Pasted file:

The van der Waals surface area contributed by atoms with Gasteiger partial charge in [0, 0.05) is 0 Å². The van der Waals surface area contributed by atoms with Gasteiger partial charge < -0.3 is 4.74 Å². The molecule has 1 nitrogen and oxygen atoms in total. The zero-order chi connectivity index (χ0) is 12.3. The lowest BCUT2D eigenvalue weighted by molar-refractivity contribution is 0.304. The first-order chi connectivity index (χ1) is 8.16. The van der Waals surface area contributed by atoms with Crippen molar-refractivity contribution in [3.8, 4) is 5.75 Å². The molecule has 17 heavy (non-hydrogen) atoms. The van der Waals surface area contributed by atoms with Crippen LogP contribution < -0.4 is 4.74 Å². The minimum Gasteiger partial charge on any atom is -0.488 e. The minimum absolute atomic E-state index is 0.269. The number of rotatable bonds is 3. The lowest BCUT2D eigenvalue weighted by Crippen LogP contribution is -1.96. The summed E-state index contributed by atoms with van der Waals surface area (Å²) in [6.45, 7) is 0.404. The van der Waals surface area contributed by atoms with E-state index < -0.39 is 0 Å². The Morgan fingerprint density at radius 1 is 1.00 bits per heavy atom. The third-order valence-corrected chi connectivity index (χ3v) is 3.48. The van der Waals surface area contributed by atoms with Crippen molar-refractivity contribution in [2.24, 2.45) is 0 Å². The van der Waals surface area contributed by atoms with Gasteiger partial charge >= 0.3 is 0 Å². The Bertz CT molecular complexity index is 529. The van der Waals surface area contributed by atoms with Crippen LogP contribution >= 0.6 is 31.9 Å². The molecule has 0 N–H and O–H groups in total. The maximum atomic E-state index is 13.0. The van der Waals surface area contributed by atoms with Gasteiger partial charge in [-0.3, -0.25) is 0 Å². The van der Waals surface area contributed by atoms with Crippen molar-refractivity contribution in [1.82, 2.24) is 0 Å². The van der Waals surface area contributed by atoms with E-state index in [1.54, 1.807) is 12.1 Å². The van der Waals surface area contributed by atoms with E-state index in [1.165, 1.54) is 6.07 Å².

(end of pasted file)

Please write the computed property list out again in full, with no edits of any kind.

The van der Waals surface area contributed by atoms with Gasteiger partial charge in [0, 0.05) is 0 Å². The van der Waals surface area contributed by atoms with Gasteiger partial charge < -0.3 is 4.74 Å². The molecule has 1 nitrogen and oxygen atoms in total. The zero-order chi connectivity index (χ0) is 12.3. The lowest BCUT2D eigenvalue weighted by molar-refractivity contribution is 0.304. The first-order chi connectivity index (χ1) is 8.16. The van der Waals surface area contributed by atoms with Crippen molar-refractivity contribution in [3.8, 4) is 5.75 Å². The molecule has 17 heavy (non-hydrogen) atoms. The van der Waals surface area contributed by atoms with Crippen LogP contribution < -0.4 is 4.74 Å². The minimum Gasteiger partial charge on any atom is -0.488 e. The minimum absolute atomic E-state index is 0.269. The number of rotatable bonds is 3. The lowest BCUT2D eigenvalue weighted by Crippen LogP contribution is -1.96. The summed E-state index contributed by atoms with van der Waals surface area (Å²) in [6.45, 7) is 0.404. The van der Waals surface area contributed by atoms with E-state index < -0.39 is 0 Å². The Morgan fingerprint density at radius 1 is 1.00 bits per heavy atom. The third-order valence-corrected chi connectivity index (χ3v) is 3.48. The van der Waals surface area contributed by atoms with Crippen molar-refractivity contribution in [2.24, 2.45) is 0 Å². The van der Waals surface area contributed by atoms with Gasteiger partial charge >= 0.3 is 0 Å². The Bertz CT molecular complexity index is 529. The van der Waals surface area contributed by atoms with Crippen LogP contribution >= 0.6 is 31.9 Å². The molecule has 0 N–H and O–H groups in total. The maximum atomic E-state index is 13.0. The van der Waals surface area contributed by atoms with Gasteiger partial charge in [-0.3, -0.25) is 0 Å². The van der Waals surface area contributed by atoms with Crippen molar-refractivity contribution in [1.82, 2.24) is 0 Å². The van der Waals surface area contributed by atoms with E-state index in [1.54, 1.807) is 12.1 Å². The van der Waals surface area contributed by atoms with E-state index in [1.165, 1.54) is 6.07 Å².